Stocks fall as negotiations in Europe further deteriorate. The S&P falls 0.3% to 2,102 and the DJIA loses 0.4% to 17,890. Economic data in the US was better than expected with the personal income and spending reports coming in strong. This contributes to the notion that the Fed may begin to raise interest rates in September. Furthermore, the differences between Greece and its creditors continues to widen as talks reach another deadlock. As a result of these two factors, markets pulled back today. The 10 year Treasury increased 3 basis points to 2.40% possible due to the strong economic data. In Europe, yields and equities were surprisingly calm as the euro rises slightly to $1.12.
Greece’s creditors present their final offer. The most recent talks have not yielded any new developments. Creditors have conceded some terms, and are now closer to what Athens had originally wanted. Reports say that Greece quickly rejected this offer. Tsipras didn’t propose any new concessions or plans of his own. Wolfgang Schäuble is pessimistic, citing no progress in talks and big differences in expectations between Greece and creditors. It is now up to Greece to make concessions and reach a compromise. Angela Merkel says that talks have even gone backwards in some aspects of the negotiations. Analysts now say that Friday is the latest point that Greece will be able to reach a deal before defaulting. Greek banks are now relying on Emergency Liquidity Assistance from the ECB.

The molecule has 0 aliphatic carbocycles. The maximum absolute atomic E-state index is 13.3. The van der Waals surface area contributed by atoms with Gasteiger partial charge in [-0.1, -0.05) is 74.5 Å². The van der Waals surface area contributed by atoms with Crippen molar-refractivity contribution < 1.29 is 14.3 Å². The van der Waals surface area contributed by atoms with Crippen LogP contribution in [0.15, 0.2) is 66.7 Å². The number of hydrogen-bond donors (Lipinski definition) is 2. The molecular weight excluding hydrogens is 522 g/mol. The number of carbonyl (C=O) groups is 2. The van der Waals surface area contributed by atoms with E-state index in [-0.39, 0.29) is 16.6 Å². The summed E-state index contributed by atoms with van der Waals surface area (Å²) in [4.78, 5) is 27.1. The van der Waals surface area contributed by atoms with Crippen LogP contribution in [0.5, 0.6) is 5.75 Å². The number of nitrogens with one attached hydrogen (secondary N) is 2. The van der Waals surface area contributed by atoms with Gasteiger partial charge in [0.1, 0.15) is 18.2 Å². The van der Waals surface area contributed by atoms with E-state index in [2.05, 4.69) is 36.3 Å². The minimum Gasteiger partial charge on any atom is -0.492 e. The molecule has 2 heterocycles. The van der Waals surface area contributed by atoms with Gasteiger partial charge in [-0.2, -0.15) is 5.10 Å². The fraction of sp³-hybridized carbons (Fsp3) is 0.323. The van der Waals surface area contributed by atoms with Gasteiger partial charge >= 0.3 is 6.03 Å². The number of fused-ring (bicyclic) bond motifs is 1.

Volatility in yields due to Greece has postponed some issuances. This has resulted in a backlog of deals in banks. In the US the opposite dynamic is taking place, as issuers are rushing to raise capital before the Fed raises rates. In the US BoAML forecasts a big summer in bond issuance. So far on average $25bn has been raised each week versus the average of $17.2bn between 2010 and 2014. A complication to liquidity is the trend that fund managers are now buying less bonds as they hold more cash anticipating potential fund outflows.
Consumer spending for May rose by the most in six months. Expenditure increased 0.9% from the previous month as economists expected a 0.7% gain. The drop in oil prices is possibly finally causing consumers to spend money. Along with the housing recovery, these are bullish factors for the US economy and are signs that a rate hike will occur sooner rather than later. Jerome Powell and John Williams both support an initial hike in September, with an additional hike again before the end of 2015. Five other voting members of the FOMC only support one increase this year. Personal incomes rose 0.5% in May which is indicative of a 4.4% yearly increase. In spite of these numbers inflation is still low.